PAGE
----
Patience and promise: See the trains pass over a bridge

Photo: Construction works of La Sagrera, January 2021. Source: Ivan Ramirez Osorio.

Iván Ramírez Osorio
Universitat de Barcelona

The infrastructural processes, often ignored and associated with developmental discourses, are often evident in their failure, in their failures to reach their promises, in meeting the expectations that, in their embryonic facets, they profess, expose and delimit (Gupta, 2018). This logic applies both to small infrastructures, such as health care centres in poorly populated areas or neighbourhoods, urban and rural neighbourhood schools, as well as large infrastructures such as bus and train stations, airports, large production factories or huge motorways built for automotive mobility.

The infrastructural processes have their own temporality, transgress the times of government, the times of the market and establish themselves as a bridge between various temporalities. Thus, to talk about infrastructural time is to talk about a time that is associated with the planning, the ascent and the fall of the infrastructural processes (Appel, 2018). The infrastructure extends through tentacles and associations that surpass its physical materiality, which allow it to exercise, at the same time, as a system and systematised entity, which configures ways of inhabiting the cities and towns that are associated with this materiality (Larkin, 2013). So, I speak of infrastructure as an entity that is understood in association with political discourses, poetic ideals and forms of co-construction of the city that are constantly transformed and moved. When ideals and discourses are transformed into unfulfilled promises and the infrastructure, generally ignored, becomes evident in its failure, in its inability to give material form to what is said, to the dreamed, to the lived and the imagined.

The case of La Estación de Trenes de Alta Velocidad in the neighborhood of La Sagrera, in the city of Barcelona, is a clear example of the failure of the infrastructure, of the infrastructural time and of the promises that have been transformed and mutated over the more than 30 years of gestation of the construction project of La Estación. In the first place, there is talk of failure because La Estación does not finish arriving, because the problems it promised to solve have been overcome by the neighborhood and the people who inhabit it, in different ways, through another series of associative processes. There is talk of failure because of the chaotic interconnection between the city’s governing entities, the autonomous government and their broken relationship with the Spanish State, the absence of clear answers and the fading in the air of all the discourses of progress, growth and well-being that solidly developed during the rise of the Olympic spirit in the city of Barcelona. There is talk of an infrastructural time, in the second place, because in the failures of La Sagrera Station it has become evident the ephemeral of the political projects that constantly dispute to appropriate the success and merit of the construction of the great station. It has become evident that the time of construction of the infrastructure and its maintenance is of a relational nature (related to a wide multiplicity of entities) to see how the discourses regarding the project have been modified after the economic crisis and the housing crisis that occurred in Catalonia in the first decades of the st century. Finally, thirdly, we talk about the promises of infrastructure because these are constantly generated and destroyed in relation to the construction process that never ends and transforms illusions into frustrations, which transforms the desires to co-habit with La Estación into a constant process of claim and resignation, a constant rediscovery of failure and the eternal gestation of new dreams and small illusions. In many situations, those who wait for the completion of the construction, think that, like Vladimir and Estragon characters from Samuel Beckett’s renowned work, Waiting for Godot, they find themselves in a process of waiting that makes no sense since their conception, that does not present a hopeful panorama and that, in pain of these people, it seems, every day that passes, it corrodes the ability to live and exist in the neighborhood and to give a sense to the world around them and to the things that they want and expect. Thus, like Vladimir and Estragon, people who co-inhabit the process of building the station a false disjunctive: Wait or die.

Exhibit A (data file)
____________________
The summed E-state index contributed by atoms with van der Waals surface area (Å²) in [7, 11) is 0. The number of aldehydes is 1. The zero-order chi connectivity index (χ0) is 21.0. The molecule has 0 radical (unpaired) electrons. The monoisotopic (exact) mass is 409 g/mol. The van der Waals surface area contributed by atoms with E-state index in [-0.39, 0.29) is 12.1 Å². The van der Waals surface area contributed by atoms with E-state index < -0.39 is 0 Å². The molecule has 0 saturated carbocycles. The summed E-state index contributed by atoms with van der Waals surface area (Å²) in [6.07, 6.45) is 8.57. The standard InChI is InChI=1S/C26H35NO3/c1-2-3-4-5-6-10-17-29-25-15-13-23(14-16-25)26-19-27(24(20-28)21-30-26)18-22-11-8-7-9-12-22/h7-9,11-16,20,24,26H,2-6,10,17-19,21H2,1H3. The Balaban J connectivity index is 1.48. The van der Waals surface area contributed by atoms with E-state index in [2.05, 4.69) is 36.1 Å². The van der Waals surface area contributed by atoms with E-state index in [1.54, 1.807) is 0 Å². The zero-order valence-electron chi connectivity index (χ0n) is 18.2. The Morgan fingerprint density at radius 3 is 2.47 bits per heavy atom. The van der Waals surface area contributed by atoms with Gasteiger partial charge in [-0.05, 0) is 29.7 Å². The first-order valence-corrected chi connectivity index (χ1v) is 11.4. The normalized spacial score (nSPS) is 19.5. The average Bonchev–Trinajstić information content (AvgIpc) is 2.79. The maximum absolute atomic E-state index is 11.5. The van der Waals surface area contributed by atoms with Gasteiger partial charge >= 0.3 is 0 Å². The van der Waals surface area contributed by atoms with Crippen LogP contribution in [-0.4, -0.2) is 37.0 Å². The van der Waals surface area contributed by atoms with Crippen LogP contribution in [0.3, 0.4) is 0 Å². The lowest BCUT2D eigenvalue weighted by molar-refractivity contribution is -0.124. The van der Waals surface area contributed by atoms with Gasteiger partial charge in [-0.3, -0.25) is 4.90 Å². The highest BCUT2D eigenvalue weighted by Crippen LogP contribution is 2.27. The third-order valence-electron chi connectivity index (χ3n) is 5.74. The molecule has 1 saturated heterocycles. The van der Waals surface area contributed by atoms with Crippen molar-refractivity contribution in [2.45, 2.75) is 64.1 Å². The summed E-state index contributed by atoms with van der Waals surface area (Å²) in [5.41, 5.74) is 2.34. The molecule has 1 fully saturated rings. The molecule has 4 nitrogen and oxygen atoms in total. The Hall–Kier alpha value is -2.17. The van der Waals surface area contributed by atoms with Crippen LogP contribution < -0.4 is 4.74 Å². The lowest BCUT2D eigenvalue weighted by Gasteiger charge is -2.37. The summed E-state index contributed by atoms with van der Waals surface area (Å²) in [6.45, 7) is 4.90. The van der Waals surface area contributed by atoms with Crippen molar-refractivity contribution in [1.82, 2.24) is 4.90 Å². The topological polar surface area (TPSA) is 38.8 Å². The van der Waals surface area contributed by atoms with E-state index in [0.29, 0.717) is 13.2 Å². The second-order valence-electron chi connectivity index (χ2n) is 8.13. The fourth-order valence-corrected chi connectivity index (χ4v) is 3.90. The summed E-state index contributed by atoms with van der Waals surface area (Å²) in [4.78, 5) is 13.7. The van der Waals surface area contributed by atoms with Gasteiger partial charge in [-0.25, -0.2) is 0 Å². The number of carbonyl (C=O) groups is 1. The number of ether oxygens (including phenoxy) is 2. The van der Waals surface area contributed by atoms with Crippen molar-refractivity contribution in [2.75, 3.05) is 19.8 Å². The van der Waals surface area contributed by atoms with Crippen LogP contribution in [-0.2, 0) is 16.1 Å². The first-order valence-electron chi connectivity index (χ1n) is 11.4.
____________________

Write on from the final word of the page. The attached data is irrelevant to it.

Iván Ramírez Osorio

*Written product of an ethnographic research carried out in the neighborhood of La Sagrera to opt for a master’s degree in anthropology and ethnography at the Universitat de Barcelona.


Appel, H. (2018). Infrastructural Time. In N. Anand, H. Appel, & A. Gupta (Edits.), The promise of Infrastructure (págs. 41-61). Duke: Duke University Press.

Gupta, A. (2018). The Future in Ruins: Thoughts on the Temporality of Infrastructure. In N. Anand, H. Appel, & A. Gupta (Edits.), The Promise of Infrastructure (págs. 62-79). Duke: Duke Press University.

Larkin, B. (2013). The Politics and Poetics of Infrastructure. The Annual Review of Anthropology, 326-343.